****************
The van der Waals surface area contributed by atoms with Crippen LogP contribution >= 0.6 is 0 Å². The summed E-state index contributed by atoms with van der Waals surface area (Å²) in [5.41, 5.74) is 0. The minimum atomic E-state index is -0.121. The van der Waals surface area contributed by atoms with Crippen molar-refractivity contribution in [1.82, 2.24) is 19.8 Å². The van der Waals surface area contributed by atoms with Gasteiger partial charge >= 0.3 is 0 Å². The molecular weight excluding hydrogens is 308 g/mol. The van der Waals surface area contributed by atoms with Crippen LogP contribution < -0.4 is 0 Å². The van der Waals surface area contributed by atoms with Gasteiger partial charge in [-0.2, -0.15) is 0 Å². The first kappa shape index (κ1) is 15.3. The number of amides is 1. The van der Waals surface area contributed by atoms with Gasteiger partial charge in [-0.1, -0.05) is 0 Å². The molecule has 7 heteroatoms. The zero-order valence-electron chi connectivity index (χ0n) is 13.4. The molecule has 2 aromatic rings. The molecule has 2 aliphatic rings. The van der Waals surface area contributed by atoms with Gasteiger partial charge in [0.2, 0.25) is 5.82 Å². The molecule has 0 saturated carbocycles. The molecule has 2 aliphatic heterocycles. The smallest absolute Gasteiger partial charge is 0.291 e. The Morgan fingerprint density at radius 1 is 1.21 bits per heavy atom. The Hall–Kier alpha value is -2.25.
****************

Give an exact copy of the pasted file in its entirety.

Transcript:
The van der Waals surface area contributed by atoms with Crippen LogP contribution >= 0.6 is 0 Å². The summed E-state index contributed by atoms with van der Waals surface area (Å²) in [5.41, 5.74) is 0. The minimum atomic E-state index is -0.121. The van der Waals surface area contributed by atoms with Crippen molar-refractivity contribution in [1.82, 2.24) is 19.8 Å². The van der Waals surface area contributed by atoms with Gasteiger partial charge >= 0.3 is 0 Å². The molecular weight excluding hydrogens is 308 g/mol. The van der Waals surface area contributed by atoms with Crippen LogP contribution < -0.4 is 0 Å². The van der Waals surface area contributed by atoms with Gasteiger partial charge in [-0.2, -0.15) is 0 Å². The first kappa shape index (κ1) is 15.3. The number of amides is 1. The van der Waals surface area contributed by atoms with Gasteiger partial charge in [-0.1, -0.05) is 0 Å². The molecule has 7 heteroatoms. The zero-order valence-electron chi connectivity index (χ0n) is 13.4. The molecule has 2 aromatic rings. The molecule has 2 aliphatic rings. The van der Waals surface area contributed by atoms with Gasteiger partial charge in [0.2, 0.25) is 5.82 Å². The molecule has 0 saturated carbocycles. The molecule has 2 aliphatic heterocycles. The smallest absolute Gasteiger partial charge is 0.291 e. The Morgan fingerprint density at radius 1 is 1.21 bits per heavy atom. The Hall–Kier alpha value is -2.25.